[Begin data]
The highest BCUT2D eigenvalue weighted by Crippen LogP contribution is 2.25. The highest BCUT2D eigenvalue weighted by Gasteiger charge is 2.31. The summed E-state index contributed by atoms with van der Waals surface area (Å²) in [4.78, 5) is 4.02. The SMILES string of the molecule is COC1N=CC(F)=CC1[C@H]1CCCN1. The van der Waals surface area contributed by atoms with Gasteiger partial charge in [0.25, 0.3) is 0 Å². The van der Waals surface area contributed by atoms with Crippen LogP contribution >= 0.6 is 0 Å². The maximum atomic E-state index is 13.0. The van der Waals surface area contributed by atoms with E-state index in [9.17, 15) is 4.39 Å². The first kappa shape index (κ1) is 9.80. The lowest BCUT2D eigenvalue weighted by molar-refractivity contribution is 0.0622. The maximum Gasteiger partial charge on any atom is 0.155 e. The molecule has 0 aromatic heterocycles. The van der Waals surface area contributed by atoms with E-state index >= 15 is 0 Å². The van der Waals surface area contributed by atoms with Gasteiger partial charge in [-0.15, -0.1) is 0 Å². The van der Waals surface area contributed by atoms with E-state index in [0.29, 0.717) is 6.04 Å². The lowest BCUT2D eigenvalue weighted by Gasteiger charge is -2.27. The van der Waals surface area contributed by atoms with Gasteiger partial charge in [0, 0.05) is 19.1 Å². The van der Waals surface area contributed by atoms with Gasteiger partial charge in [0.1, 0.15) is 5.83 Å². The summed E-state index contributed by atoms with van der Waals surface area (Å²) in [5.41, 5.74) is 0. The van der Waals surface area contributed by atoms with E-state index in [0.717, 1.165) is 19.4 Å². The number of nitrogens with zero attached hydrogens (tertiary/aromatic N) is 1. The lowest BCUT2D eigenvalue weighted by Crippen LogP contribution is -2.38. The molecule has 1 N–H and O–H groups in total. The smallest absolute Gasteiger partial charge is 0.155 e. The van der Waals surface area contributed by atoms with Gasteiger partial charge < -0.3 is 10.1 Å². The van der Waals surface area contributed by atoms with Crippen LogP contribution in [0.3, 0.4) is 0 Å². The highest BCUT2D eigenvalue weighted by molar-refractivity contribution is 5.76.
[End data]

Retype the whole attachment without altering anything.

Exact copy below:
The highest BCUT2D eigenvalue weighted by Crippen LogP contribution is 2.25. The highest BCUT2D eigenvalue weighted by Gasteiger charge is 2.31. The summed E-state index contributed by atoms with van der Waals surface area (Å²) in [4.78, 5) is 4.02. The SMILES string of the molecule is COC1N=CC(F)=CC1[C@H]1CCCN1. The van der Waals surface area contributed by atoms with Gasteiger partial charge in [0.25, 0.3) is 0 Å². The van der Waals surface area contributed by atoms with Crippen LogP contribution >= 0.6 is 0 Å². The maximum atomic E-state index is 13.0. The van der Waals surface area contributed by atoms with E-state index in [9.17, 15) is 4.39 Å². The first kappa shape index (κ1) is 9.80. The lowest BCUT2D eigenvalue weighted by molar-refractivity contribution is 0.0622. The maximum Gasteiger partial charge on any atom is 0.155 e. The molecule has 0 aromatic heterocycles. The van der Waals surface area contributed by atoms with E-state index >= 15 is 0 Å². The van der Waals surface area contributed by atoms with Gasteiger partial charge in [-0.15, -0.1) is 0 Å². The van der Waals surface area contributed by atoms with E-state index in [0.29, 0.717) is 6.04 Å². The lowest BCUT2D eigenvalue weighted by Gasteiger charge is -2.27. The van der Waals surface area contributed by atoms with Gasteiger partial charge in [0, 0.05) is 19.1 Å². The van der Waals surface area contributed by atoms with Gasteiger partial charge in [0.1, 0.15) is 5.83 Å². The summed E-state index contributed by atoms with van der Waals surface area (Å²) in [5.41, 5.74) is 0. The van der Waals surface area contributed by atoms with E-state index in [0.717, 1.165) is 19.4 Å². The number of nitrogens with zero attached hydrogens (tertiary/aromatic N) is 1. The lowest BCUT2D eigenvalue weighted by Crippen LogP contribution is -2.38. The molecule has 1 N–H and O–H groups in total. The smallest absolute Gasteiger partial charge is 0.155 e. The van der Waals surface area contributed by atoms with Gasteiger partial charge < -0.3 is 10.1 Å². The van der Waals surface area contributed by atoms with Crippen LogP contribution in [0.3, 0.4) is 0 Å². The highest BCUT2D eigenvalue weighted by molar-refractivity contribution is 5.76.